Houston, TX Laparoscopy, Cholecystectomy (Gallbladder Removal) Cost Comparison

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A Laparoscopy, Cholecystectomy (Gallbladder Removal) in Houston costs $4,201 on average when you take the median of the 103 medical providers who perform Laparoscopy, Cholecystectomy (Gallbladder Removal) procedures in Houston, TX. There are 1 different types of Laparoscopy, Cholecystectomy (Gallbladder Removal) provided in Houston, listed below, and the price for each differs based upon your insurance type. As a healthcare consumer you should understand that prices of medical procedures vary and if you shop from the Houston providers below you may be able to save money. Start shopping today and see what you can save!
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Procedure Price Range
Cholecystectomy (Gallbladder - Gallstone Removal Surgery) Cost Average $2,625 - $7,200 Free Quote

Compare Laparoscopy, Cholecystectomy (Gallbladder Removal) Providers in Houston, TX

Facility City Type
Fannin Surgicare Houston Ambulatory Surgical Center
The Palladium for Surgery Houston Ambulatory Surgical Center
Athletic Orthopedic and Knee Center Houston Ambulatory Surgical Center
Sugar Land Surgical Hospital Sugar Land Acute Care Hospital
The Methodist Hospital Houston Acute Care Hospital
Summit Ambulatory Surgery Center Houston Ambulatory Surgical Center
Northeast Medical Center Hospital Humble Acute Care Hospital
Saint Luke's Episcopal Hospital Houston Acute Care Hospital
Brae Valley ASC Houston Ambulatory Surgical Center
Methodist Sugar Land Hospital Sugar Land Acute Care Hospital
Memorial Hermann Surgery Center Sugar Land Sugar Land Ambulatory Surgical Center
Chimney Rock Surgical Center Houston Ambulatory Surgical Center
Memorial Hermann Surgery Center Northwest Houston Ambulatory Surgical Center
Mid Town Surgical Center Houston Ambulatory Surgical Center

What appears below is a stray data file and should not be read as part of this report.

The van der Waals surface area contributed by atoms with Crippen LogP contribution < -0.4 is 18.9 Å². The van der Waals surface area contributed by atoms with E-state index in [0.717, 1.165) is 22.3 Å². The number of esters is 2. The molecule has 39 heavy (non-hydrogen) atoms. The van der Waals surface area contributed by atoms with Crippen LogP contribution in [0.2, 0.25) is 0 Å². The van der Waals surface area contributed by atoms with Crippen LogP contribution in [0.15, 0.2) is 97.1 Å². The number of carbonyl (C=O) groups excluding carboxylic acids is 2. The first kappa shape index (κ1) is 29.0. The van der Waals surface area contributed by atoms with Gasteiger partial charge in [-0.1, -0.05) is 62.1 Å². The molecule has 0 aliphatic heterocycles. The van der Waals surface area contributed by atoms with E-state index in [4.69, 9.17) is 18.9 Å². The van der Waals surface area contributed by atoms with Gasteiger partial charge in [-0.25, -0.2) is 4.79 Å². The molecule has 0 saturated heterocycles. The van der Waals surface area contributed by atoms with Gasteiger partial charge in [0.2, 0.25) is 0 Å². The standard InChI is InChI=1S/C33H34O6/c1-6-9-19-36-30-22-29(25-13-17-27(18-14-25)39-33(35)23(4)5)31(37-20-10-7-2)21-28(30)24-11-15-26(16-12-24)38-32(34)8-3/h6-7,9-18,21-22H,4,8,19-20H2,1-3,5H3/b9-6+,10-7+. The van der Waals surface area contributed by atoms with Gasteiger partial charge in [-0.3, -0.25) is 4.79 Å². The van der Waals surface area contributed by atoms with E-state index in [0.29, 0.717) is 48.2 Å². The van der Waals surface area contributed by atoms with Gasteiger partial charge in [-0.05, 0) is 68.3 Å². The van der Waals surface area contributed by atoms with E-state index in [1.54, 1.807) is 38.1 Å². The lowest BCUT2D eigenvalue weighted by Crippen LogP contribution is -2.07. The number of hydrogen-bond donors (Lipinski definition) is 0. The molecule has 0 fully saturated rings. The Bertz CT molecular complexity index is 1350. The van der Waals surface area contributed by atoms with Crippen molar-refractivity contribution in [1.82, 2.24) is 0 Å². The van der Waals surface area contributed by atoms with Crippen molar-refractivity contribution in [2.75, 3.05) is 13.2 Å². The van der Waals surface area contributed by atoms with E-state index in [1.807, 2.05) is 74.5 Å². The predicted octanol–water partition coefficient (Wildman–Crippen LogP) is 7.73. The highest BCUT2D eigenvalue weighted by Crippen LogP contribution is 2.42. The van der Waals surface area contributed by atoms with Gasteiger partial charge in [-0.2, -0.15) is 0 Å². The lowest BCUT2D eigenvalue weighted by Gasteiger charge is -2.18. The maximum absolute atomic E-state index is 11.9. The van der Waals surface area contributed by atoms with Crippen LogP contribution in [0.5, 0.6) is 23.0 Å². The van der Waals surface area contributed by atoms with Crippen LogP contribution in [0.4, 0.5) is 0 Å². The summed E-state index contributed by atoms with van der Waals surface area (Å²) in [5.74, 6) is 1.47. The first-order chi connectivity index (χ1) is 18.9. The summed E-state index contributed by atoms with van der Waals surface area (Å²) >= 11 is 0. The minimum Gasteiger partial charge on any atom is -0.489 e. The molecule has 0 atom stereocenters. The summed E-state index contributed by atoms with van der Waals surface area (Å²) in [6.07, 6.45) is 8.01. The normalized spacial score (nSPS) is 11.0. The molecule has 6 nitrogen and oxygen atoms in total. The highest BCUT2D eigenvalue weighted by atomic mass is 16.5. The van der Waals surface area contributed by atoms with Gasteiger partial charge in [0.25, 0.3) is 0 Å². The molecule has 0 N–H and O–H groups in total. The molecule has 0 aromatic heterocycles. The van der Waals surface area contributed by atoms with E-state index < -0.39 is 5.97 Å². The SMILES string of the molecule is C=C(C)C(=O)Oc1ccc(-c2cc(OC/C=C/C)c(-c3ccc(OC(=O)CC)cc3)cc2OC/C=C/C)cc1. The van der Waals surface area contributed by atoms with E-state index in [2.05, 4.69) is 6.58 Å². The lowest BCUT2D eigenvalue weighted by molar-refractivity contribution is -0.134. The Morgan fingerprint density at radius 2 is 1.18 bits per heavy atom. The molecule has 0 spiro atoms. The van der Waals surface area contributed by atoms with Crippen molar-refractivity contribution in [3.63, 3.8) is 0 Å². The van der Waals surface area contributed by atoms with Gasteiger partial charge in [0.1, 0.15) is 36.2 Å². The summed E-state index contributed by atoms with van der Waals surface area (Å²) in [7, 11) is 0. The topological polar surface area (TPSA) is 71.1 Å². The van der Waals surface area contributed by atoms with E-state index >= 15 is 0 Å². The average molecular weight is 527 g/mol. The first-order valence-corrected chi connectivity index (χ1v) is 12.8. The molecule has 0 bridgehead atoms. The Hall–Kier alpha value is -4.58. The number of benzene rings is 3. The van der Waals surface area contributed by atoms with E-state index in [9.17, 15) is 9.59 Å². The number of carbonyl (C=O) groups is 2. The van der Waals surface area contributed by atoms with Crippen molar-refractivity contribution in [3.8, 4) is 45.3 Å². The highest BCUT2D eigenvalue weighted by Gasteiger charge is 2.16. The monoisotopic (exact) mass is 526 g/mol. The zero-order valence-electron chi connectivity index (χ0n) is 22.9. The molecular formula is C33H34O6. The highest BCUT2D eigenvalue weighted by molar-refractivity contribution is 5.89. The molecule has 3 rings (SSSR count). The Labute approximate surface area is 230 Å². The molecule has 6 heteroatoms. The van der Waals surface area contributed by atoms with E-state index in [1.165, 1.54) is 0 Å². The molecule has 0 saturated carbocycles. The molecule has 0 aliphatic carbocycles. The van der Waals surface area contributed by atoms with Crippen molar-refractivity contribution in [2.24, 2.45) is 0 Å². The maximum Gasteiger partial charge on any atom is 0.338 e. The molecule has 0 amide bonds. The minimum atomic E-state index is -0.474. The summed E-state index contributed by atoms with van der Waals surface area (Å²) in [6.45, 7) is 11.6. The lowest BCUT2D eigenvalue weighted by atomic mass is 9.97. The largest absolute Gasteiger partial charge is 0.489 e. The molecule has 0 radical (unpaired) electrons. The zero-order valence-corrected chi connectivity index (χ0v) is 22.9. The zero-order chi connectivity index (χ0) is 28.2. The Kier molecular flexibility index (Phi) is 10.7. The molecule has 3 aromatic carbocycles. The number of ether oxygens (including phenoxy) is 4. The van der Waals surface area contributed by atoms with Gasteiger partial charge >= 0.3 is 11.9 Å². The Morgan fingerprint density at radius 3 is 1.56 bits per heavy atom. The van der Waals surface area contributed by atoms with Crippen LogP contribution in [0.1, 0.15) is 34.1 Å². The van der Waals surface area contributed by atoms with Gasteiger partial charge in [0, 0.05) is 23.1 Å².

Bayshore Medical Center Pasadena Acute Care Hospital
East Houston Regional Medical Center Houston Acute Care Hospital
Bay Area Surgicare Center Webster Ambulatory Surgical Center
Sugar Land Surgery Center Sugar Land Ambulatory Surgical Center
Mann Catara CT Surgery Center Houston Ambulatory Surgical Center
Winnie Community Hospital Winnie Critical Access (Rural) Hospital
Piney Point Surgical Center Houston Ambulatory Surgical Center
Foundation Surgical Hospital Bellaire Acute Care Hospital
Sweeny Community Hospital Sweeny Critical Access (Rural) Hospital
Heights Surgey Center Houston Ambulatory Surgical Center
North Houston Endoscopy and Surgery Houston Ambulatory Surgical Center
Town and Country Hospital Houston Acute Care Hospital
Foundation West Houston Surgical Center Houston Ambulatory Surgical Center
Kirby Surgical Center Houston Ambulatory Surgical Center
Clear Lake Regional Medical Center Webster Acute Care Hospital
Conroe Regional Medical Center Conroe Acute Care Hospital
Caplan Surgery Center Houston Ambulatory Surgical Center
Medcenter Ambulatory Surgery Houston Ambulatory Surgical Center
Acps-the Surgicentre Houston Ambulatory Surgical Center
Mainland Medical Center Texas City Acute Care Hospital
Saint Luke's Community Medical Center - the Woodlands The Woodlands Acute Care Hospital
Houston Physicians Hospital Webster Acute Care Hospital
Yeung Institute Surgery Center Houston Ambulatory Surgical Center
Bayside Surgery Center Pasadena Ambulatory Surgical Center
Katy St. Catherine Surgery Center Katy Ambulatory Surgical Center
Memorial Hermann Southwest Hospital Houston Acute Care Hospital
St Michaels Center for Special Surgery Houston Ambulatory Surgical Center
Riverside General Hospital Houston Acute Care Hospital
Surgicenter for Advanced Surgery Houston Ambulatory Surgical Center
First Street Surgical Center Bellaire Ambulatory Surgical Center
Houston Surgery Center Houston Ambulatory Surgical Center
Nw Surgery Center Houston Ambulatory Surgical Center
Park Plaza Hospital Houston Acute Care Hospital